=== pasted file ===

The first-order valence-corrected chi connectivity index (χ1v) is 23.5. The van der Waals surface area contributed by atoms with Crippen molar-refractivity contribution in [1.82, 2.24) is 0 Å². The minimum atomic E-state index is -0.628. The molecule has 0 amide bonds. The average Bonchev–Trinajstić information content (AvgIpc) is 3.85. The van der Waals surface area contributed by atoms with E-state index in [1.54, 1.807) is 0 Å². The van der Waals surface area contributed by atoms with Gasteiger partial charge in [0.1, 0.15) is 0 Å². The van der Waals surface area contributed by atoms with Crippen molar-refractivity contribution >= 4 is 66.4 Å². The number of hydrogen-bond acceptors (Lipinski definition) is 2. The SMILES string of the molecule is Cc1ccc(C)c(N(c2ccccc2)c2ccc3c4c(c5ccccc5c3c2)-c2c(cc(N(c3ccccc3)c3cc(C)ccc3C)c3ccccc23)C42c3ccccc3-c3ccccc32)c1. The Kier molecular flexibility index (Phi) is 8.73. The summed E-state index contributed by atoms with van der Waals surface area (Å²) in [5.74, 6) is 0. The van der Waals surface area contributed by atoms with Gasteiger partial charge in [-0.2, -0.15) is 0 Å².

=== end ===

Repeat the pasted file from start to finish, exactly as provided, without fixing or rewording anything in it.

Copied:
The first-order valence-corrected chi connectivity index (χ1v) is 23.5. The van der Waals surface area contributed by atoms with Crippen molar-refractivity contribution in [1.82, 2.24) is 0 Å². The minimum atomic E-state index is -0.628. The molecule has 0 amide bonds. The average Bonchev–Trinajstić information content (AvgIpc) is 3.85. The van der Waals surface area contributed by atoms with E-state index in [1.54, 1.807) is 0 Å². The van der Waals surface area contributed by atoms with Gasteiger partial charge in [0.1, 0.15) is 0 Å². The van der Waals surface area contributed by atoms with Crippen molar-refractivity contribution >= 4 is 66.4 Å². The number of hydrogen-bond acceptors (Lipinski definition) is 2. The SMILES string of the molecule is Cc1ccc(C)c(N(c2ccccc2)c2ccc3c4c(c5ccccc5c3c2)-c2c(cc(N(c3ccccc3)c3cc(C)ccc3C)c3ccccc23)C42c3ccccc3-c3ccccc32)c1. The Kier molecular flexibility index (Phi) is 8.73. The summed E-state index contributed by atoms with van der Waals surface area (Å²) in [5.74, 6) is 0. The van der Waals surface area contributed by atoms with Gasteiger partial charge in [-0.2, -0.15) is 0 Å².